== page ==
by Tony Dayoub
The Deal is an interesting exploration of the rivalry between Britain's current Prime Minister, Gordon Brown (David Morrissey), and the former one, Tony Blair (Michael Sheen). Produced in 2003, for British Television, it was first aired in the U.S. last year, on HBO. This probably wouldn't have even happened, had it not been produced by the same creative team as the popular film starring Helen Mirren, The Queen (2006). Like that one, it is written by Peter Morgan (The Last King of Scotland), directed by Stephen Frears (Dangerous Liaisons), and it has the same actor playing Blair. So one can choose to view it as a prequel, though their storylines are not really tightly connected. Still it should be of interest to fans of that movie, and observers of British politics.
Brown and Blair came up the Labour Party ranks together, their association starting in 1983. Though ostensibly peers, Brown had the benefit of being involved with the opposition party since he was handing out leaflets in his teens. Blair, though born in working class Scotland like Brown, had a more privileged upbringing. Brown took Blair under his wing, and together the odd couple became a popular pair within the party. Both showed potential to be the leader of the newest generation in their organization, and perhaps the best chance at wresting Britain away from the Thatcherite Conservative party.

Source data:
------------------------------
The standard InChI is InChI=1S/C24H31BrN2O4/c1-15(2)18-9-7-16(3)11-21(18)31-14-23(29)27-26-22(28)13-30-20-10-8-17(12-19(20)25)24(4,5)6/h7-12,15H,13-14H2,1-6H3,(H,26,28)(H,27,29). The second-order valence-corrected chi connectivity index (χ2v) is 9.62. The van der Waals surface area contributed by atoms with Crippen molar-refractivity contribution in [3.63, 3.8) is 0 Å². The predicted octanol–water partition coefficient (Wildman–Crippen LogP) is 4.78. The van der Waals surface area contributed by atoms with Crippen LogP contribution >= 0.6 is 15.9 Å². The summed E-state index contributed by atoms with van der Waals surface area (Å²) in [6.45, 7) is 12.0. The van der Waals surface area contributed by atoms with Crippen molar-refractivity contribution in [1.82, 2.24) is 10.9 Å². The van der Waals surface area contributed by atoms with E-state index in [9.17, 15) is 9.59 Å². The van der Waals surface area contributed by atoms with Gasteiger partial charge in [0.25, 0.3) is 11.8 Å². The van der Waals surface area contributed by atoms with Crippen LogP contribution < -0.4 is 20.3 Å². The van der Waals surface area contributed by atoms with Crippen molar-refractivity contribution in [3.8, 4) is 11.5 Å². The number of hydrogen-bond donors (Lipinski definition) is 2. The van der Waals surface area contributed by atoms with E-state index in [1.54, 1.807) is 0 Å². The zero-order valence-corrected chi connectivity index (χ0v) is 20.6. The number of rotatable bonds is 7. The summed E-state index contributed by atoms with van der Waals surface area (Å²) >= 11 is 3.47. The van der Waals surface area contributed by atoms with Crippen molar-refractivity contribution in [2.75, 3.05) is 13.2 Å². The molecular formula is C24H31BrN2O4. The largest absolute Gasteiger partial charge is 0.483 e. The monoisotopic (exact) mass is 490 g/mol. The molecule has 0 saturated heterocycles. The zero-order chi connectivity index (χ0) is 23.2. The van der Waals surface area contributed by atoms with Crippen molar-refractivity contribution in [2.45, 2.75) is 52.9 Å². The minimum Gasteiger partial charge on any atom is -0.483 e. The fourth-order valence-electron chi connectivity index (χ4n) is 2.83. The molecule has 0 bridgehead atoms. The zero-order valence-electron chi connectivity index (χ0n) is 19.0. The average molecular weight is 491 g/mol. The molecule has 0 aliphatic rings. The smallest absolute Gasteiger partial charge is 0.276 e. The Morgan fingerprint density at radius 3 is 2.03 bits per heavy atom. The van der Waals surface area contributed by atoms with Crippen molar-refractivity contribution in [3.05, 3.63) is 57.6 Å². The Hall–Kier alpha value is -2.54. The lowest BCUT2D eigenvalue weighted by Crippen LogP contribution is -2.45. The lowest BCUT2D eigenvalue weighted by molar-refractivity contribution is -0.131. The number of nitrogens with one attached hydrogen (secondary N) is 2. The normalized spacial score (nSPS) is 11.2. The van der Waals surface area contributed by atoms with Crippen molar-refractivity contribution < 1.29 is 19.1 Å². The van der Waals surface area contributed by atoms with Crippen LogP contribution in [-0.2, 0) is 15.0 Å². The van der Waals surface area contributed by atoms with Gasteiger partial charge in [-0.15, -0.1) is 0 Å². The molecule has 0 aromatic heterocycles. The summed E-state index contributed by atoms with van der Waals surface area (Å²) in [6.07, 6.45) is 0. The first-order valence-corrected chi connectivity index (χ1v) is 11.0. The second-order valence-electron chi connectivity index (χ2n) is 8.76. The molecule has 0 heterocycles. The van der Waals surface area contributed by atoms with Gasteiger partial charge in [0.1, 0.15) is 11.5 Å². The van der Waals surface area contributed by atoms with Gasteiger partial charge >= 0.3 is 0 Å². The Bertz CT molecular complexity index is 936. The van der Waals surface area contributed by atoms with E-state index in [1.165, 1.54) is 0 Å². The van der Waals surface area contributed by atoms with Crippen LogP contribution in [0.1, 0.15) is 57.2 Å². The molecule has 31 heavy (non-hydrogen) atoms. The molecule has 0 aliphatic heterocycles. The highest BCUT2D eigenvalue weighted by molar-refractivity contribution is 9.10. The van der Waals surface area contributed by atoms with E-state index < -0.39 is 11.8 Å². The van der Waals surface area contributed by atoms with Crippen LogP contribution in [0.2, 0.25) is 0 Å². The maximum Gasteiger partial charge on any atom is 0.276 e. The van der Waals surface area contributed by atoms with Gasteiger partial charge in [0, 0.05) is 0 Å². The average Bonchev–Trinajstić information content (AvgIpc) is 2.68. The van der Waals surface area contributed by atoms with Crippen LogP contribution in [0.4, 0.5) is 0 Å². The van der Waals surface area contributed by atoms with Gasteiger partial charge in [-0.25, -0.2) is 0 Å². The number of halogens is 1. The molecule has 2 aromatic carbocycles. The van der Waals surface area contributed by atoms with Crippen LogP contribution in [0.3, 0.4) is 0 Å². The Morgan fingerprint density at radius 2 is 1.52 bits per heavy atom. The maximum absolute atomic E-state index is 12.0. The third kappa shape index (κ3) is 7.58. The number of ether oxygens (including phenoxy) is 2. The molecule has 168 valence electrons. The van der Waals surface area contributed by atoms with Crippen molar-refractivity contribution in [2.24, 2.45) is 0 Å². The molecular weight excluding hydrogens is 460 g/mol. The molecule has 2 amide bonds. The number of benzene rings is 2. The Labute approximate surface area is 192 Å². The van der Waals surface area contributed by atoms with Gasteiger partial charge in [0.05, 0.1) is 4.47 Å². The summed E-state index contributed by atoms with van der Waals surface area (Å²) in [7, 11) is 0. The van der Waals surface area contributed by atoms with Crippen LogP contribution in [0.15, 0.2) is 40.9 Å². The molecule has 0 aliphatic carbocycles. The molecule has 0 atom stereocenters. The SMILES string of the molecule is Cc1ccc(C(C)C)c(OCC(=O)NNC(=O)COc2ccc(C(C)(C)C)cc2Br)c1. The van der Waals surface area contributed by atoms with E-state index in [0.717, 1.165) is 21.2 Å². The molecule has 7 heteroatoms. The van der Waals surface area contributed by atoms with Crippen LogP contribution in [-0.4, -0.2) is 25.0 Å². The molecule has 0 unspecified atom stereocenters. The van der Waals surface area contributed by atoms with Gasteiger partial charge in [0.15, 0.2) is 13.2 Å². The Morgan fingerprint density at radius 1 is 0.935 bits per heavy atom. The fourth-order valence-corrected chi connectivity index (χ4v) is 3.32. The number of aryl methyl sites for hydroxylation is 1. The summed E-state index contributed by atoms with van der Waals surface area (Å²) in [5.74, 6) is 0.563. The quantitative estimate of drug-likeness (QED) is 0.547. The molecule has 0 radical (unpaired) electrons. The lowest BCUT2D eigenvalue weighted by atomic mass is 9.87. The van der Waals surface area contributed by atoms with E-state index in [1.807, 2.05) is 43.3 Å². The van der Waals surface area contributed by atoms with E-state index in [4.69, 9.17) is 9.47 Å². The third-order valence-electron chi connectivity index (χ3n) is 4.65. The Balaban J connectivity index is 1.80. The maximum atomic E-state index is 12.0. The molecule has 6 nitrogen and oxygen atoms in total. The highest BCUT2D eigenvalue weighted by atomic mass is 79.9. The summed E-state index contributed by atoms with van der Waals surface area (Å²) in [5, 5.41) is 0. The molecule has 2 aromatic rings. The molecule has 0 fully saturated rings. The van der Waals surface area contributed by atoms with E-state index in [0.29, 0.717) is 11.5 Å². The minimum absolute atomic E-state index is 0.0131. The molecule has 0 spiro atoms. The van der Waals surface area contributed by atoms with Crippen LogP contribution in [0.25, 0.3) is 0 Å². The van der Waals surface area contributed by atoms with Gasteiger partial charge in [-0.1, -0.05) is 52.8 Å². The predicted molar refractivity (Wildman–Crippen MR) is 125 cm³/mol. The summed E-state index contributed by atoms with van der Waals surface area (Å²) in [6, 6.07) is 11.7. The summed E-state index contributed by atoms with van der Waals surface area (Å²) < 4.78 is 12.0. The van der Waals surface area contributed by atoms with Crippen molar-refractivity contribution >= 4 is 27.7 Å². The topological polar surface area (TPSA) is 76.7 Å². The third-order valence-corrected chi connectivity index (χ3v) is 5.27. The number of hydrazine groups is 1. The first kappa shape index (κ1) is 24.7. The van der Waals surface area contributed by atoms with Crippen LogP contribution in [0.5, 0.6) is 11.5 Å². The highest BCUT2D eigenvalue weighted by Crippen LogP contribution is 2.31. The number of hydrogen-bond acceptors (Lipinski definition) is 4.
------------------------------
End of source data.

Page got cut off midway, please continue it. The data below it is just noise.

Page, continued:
However, though Brown's experience made it seem he would be destined to take the reins, Blair quickly surpassed him in popularity. As we all know, it was Blair that became PM first. This film reveals the deal the two made leading to the fateful decision as to who would best be qualified to lead the party and eventually Britain itself.
In "A Conversation with Director Stephen Frears", a special feature in the new DVD, the director opines that the movie would be hard to follow for anyone outside Britain, so he hadn't dreamed of releasing it in the U.S. Indeed, the intricacies of British politics can be a bit alien to Americans unfamiliar with the parliamentary form of government. But Frears and Morgan keep it simple. They simply present the information in a mixture of dramatic recreations and documentary footage, and allow the viewer to sort it all out. So even those with little knowledge of British politics can understand what is essentially a story about a talented, hard-boiled leader having his position usurped by a slick, but less experienced, newcomer.
The actors capture the essence of the two politicians with different degrees of success. Morrissey is captivating as the rough Brown, imbuing the character with a code of honor that he valiantly holds onto despite his friends' betrayals. Sheen is not as effective playing Blair's arc from fresh-faced party neophyte to slick, underhanded candidate. Of course, one has the benefit of seeing where he takes this role in the follow-up, The Queen. In that movie, he underplays the more cruelly ambitious aspects of Blair's personality. But in this one, a fair interpretation of the man eludes him, and he chooses to lapse into a subtle villainy rather than a more even-handed portrayal.
Those expecting a character study like The Queen should let go of that notion. The Queen centered around a very specific moment in time known to many around the world, the death of Diana, and the monarchy's response to it. The Deal is more of a political expose, and one's enjoyment hinges on their interest in such stories.
The Deal will be available on DVD this upcoming Tuesday.
Still provided courtesy of Genius Products and The Weinstein Company.